Moreover, because R0 is defined in the absence of countermeasures and immunity, we are usually only able to assess the effective R (Re). At the beginning of an epidemic, before any countermeasures, Re ≈ R0. Several days pass before a newly-infected person becomes infectious themselves. This ‘latent period’ is typically followed by several days of infectivity called the ‘infectious period’.

It is important to understand that reported values for all these parameters are population averages inferred from epidemiological models fit to counts of infected, symptomatic, and dying patients. Because testing is always incomplete and model fitting is imperfect, and data will vary between different locations, there is substantial uncertainty associated with reported values. Moreover, these median or average best-fit values do not describe person-to-person variation.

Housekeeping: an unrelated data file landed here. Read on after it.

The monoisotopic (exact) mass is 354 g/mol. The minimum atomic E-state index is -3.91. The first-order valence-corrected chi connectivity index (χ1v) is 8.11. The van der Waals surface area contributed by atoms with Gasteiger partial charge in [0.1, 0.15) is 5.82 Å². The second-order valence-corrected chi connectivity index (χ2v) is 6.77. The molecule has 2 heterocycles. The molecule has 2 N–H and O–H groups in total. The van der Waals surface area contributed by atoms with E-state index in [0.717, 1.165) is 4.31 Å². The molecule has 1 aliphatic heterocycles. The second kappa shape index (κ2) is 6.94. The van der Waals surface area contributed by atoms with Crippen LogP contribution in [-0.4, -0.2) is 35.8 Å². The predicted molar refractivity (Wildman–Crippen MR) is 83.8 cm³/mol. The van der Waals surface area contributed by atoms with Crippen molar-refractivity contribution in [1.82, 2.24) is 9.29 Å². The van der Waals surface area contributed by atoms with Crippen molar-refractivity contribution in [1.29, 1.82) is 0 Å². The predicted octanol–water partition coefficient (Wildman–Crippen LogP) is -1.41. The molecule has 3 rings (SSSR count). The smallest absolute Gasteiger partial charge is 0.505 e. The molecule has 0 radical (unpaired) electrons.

For example, viral RNA was detectable in patients with moderate symptoms for more than one week after the onset of symptoms, and more than two weeks in patients with severe symptoms (ECDC, 2020). Though detectable RNA is not the same as active virus, this evidence calls for caution in using uncertain, average parameters to describe a pandemic. Why have detailed distributions of these parameters across people not been published?

Direct measurement of latent and infectious periods at the individual level is extremely challenging, as accurately identifying the precise time of infection is usually very difficult.


Also read: Our COVID-19 Strategy Depends on the R0 Number. Do We Know the R0 Number?